I'm trying to understand a bit better how the built-in load balancing of Dynatrace Managed with Nginx works. Let's say I have domain name my.dynatrace-cluster.com which contains 2 nodes. When I do an nslookup for that name, I get back the 2 IPs of those cluster nodes. What would happen in a scenario where e.g. the disk breaks down at node 1, and that server is fully unavailable. A user types in https://my.dynatrace-cluster.com to their browser, and it happens to direct to node 1. Would the request then just time out, since Nginx won't be able to direct the session to node 2? And if the user keeps refreshing the browser page, would it perhaps eventually get to the IP of node 2 and then get a response - assuming the browser is essentially trying out those IPs in a round-robin fashion?
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Both nodes are linked to that URL, so when one goes down, the user should not see any interruption, rather, their session will be off loaded to the fail over/second node and that node will continue to support the UI as well as ingest any incoming metrics until such a time that the other node becomes healthy again and the metric data will then be shared between the two nodes, thus getting node 1 back up to speed.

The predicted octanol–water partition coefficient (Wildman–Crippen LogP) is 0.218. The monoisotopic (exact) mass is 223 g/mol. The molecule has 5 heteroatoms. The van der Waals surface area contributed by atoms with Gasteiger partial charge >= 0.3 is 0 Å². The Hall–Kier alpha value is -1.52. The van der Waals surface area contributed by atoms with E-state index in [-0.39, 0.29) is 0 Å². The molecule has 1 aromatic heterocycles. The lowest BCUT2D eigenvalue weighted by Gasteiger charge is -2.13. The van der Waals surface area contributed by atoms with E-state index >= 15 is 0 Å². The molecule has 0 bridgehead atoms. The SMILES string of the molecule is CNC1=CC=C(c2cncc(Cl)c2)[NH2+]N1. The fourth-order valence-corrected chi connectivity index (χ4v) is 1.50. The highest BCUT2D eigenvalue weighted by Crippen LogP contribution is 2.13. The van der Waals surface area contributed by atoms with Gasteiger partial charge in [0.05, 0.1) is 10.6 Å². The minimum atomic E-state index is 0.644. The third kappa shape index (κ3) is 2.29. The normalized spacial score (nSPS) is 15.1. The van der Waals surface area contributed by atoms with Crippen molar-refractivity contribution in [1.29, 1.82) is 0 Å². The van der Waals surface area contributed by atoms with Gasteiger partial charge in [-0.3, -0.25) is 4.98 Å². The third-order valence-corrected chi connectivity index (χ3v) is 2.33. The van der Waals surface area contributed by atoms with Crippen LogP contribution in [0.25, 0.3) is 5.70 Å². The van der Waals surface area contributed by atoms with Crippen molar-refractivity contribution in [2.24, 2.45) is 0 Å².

I understand that the data collection would work fine in a situation like this. My question was purely about the Dynatrace UI accessed via browser. The browser is using DNS records to decide which IPs it should use for the https connection. How will the browser know for example that node number 1 is not available? If the server if fully offline, there's no Nginx to direct the traffic to node 2. Sorry, but I still don't see from a technical perspective how the browser knows that a certain IP in the DNS record should be avoided..?
The browser wouldn't know. I don't know if there are any fancy DNS mechanisms that can handle that but if it happened to select a dead address I don't see how it would work after that apart from the user refreshing and trying again.
Nginx running on the cluster nodes themselves distributes sessions across the nodes once a user has connected and if a server process dies and Nginx is still running it can shift its sessions over to the remaining nodes.
In some places if it is critical to avoid that you can put a load balancer of some sort in front of the cluster nodes and probe with a healthcheck to make sure the nodes are alive before directing traffic to them.